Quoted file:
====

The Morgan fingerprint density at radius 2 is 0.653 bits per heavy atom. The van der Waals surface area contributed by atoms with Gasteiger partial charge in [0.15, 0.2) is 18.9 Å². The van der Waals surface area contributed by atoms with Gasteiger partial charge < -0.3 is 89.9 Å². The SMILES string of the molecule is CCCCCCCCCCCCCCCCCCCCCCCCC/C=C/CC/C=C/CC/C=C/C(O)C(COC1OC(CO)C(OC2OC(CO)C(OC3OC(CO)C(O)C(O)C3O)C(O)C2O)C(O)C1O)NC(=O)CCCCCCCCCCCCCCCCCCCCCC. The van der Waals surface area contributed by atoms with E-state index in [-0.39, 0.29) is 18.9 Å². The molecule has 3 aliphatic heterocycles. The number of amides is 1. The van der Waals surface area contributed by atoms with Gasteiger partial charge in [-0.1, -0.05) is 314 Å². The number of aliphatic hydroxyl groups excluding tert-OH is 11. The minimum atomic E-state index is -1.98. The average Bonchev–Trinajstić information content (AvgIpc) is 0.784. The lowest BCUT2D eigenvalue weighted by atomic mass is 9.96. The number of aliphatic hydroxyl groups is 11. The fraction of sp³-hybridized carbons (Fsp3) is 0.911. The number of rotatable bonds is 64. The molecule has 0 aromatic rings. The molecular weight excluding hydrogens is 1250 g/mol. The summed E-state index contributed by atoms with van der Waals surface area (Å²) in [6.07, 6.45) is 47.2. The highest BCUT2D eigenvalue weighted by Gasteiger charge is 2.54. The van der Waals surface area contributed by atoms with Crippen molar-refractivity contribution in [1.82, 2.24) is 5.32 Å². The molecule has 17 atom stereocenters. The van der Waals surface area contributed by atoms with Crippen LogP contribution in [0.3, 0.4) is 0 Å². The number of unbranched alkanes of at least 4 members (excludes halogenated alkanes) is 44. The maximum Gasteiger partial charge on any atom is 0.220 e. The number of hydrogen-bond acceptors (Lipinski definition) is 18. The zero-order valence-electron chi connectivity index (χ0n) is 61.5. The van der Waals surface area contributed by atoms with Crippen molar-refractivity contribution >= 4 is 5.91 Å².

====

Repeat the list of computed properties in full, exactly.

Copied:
The Morgan fingerprint density at radius 2 is 0.653 bits per heavy atom. The van der Waals surface area contributed by atoms with Gasteiger partial charge in [0.15, 0.2) is 18.9 Å². The van der Waals surface area contributed by atoms with Gasteiger partial charge < -0.3 is 89.9 Å². The SMILES string of the molecule is CCCCCCCCCCCCCCCCCCCCCCCCC/C=C/CC/C=C/CC/C=C/C(O)C(COC1OC(CO)C(OC2OC(CO)C(OC3OC(CO)C(O)C(O)C3O)C(O)C2O)C(O)C1O)NC(=O)CCCCCCCCCCCCCCCCCCCCCC. The van der Waals surface area contributed by atoms with E-state index in [-0.39, 0.29) is 18.9 Å². The molecule has 3 aliphatic heterocycles. The number of amides is 1. The van der Waals surface area contributed by atoms with Gasteiger partial charge in [-0.1, -0.05) is 314 Å². The number of aliphatic hydroxyl groups excluding tert-OH is 11. The minimum atomic E-state index is -1.98. The average Bonchev–Trinajstić information content (AvgIpc) is 0.784. The lowest BCUT2D eigenvalue weighted by atomic mass is 9.96. The number of aliphatic hydroxyl groups is 11. The fraction of sp³-hybridized carbons (Fsp3) is 0.911. The number of rotatable bonds is 64. The molecule has 0 aromatic rings. The molecular weight excluding hydrogens is 1250 g/mol. The summed E-state index contributed by atoms with van der Waals surface area (Å²) in [6.07, 6.45) is 47.2. The highest BCUT2D eigenvalue weighted by Gasteiger charge is 2.54. The van der Waals surface area contributed by atoms with Crippen molar-refractivity contribution in [1.82, 2.24) is 5.32 Å². The molecule has 17 atom stereocenters. The van der Waals surface area contributed by atoms with Crippen LogP contribution in [0.3, 0.4) is 0 Å². The number of unbranched alkanes of at least 4 members (excludes halogenated alkanes) is 44. The maximum Gasteiger partial charge on any atom is 0.220 e. The number of hydrogen-bond acceptors (Lipinski definition) is 18. The zero-order valence-electron chi connectivity index (χ0n) is 61.5. The van der Waals surface area contributed by atoms with Crippen molar-refractivity contribution >= 4 is 5.91 Å².